is by then the creature's face.

And instead of tears, the wrinkles on the faces
trickling, the empty ditch trickles down.

Tuesday, August 28, 2012


Cat Power
(Chan Marshall)

quite nice of The Guardian, UK to offer this:

Monday, August 27, 2012


Gene Autry

Buttons And Bows (Album Version) by Gene Autry on Grooveshark

I wanna be a cowboy's sweetheart by Patsy Montana on Grooveshark

"Canadian-born Robert Nobles spent part of his childhood in the Arizona desert, for which all lovers of Western music may be thankful. As "Bob Nolan", a founding member of the legendary Sons of the Pioneers, he gave us some of the finest poetry and most satisfying melodies in the history of the genre. The words to one of his early compositions, concerning the tumbling leaves of autumn, were misunderstood by 1933 radio fans of the Pioneer Trio, many of whom wrote in to request the song about the "tumbling weeds." Nolan did a quick rewrite and thus was born a cowboy classic. The Sons of the Pioneers recorded the song for Decca in 1934 as one side of their very first release, but it was Gene Autry's 1935 cover — with his slightly different arrangement — that earned the gold disc and brought Nolan's work to prominence. Later that same year it also served as the title for Gene's first starring feature film for Republic Pictures."

~ Jon Guyot Smith
from Gene Autry, Sing Cowboy Sing
(Rhino Records)

No offense, but we prefer Bob Nolan and the Sons of the Pioneers version :

Tumbling Tumbleweeds by Sons of the Pioneers on Grooveshark

Keeper Of My Heart by Bob Wills on Grooveshark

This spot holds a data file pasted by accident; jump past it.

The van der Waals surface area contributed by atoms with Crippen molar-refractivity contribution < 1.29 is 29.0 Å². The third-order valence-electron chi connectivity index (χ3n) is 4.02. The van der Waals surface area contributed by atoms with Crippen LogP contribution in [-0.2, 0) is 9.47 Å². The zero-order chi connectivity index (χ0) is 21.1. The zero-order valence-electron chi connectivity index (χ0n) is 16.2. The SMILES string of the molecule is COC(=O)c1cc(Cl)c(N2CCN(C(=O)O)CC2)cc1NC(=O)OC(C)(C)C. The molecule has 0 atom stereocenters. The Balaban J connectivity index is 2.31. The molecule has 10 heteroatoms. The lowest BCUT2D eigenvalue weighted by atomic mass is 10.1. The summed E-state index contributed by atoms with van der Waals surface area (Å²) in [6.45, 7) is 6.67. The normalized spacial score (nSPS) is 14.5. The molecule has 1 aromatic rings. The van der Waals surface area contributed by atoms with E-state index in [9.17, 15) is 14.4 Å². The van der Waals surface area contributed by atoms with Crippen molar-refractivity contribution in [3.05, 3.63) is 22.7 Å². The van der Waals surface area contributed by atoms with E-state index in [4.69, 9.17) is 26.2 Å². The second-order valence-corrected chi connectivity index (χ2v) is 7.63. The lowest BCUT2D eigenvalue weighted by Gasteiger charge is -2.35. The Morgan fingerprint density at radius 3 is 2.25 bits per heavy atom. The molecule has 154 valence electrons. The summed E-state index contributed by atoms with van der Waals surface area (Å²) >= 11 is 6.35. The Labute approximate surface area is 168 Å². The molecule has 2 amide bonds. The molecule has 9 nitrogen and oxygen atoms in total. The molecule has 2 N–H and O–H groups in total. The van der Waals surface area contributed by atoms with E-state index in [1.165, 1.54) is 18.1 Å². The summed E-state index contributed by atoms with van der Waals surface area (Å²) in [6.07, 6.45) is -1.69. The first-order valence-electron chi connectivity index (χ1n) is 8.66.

The Sons of the Pioneers

Rawhide by Frankie Laine on Grooveshark

Old Rivers by Walter Brennan with the Johnny Mann Singers on Grooveshark

As Long As The Grass Shall Grow by Peter La Farge on Grooveshark

Emmylou Harris

Rose Of Cimarron by Emmylou Harris on Grooveshark

Man With a Harmonica by Once Upon a Time in the West/Ennio Morricone on Grooveshark

Billy the Kid

Big Iron by Marty Robbins on Grooveshark

The Dying Cowboy by Cisco Houston on Grooveshark

Billy Joe Shaver
© Matt Lankes

The Greatest Man Alive by Billy Joe Shaver on Grooveshark

Cowboy Jack Clement

Dreaming My Dreams With You by Cowboy Jack Clement on Grooveshark

Mary McCaslin

Don't Fence Me In by Mary McCaslin on Grooveshark

It doesn't matter where you were born when it comes to the west — scholars have Billy the Kid born in an Irish neighborhood of New York City, as was Walter Brennan born of Irish immigrants in eastern Massachusetts; and Cisco Houston born on the east coast but raised in California ditto the Sierra Nevada climber Clarence King came out of posh Newport, Rhode Island (what's he doing here? Well, when I hear western songs I see mountains). Emmylou Harris is a southern belle; and Mary McCaslin, with a melody sure of the west, was born in Indianapolis. Patsy Montana's real name was Ruby Rose Blevins, pure Arkansas. Likewise the other Arkansas wonder Johnny Cash. Chicago's Frankie Laine was born Francesco Paolo LoVecchio, enough said.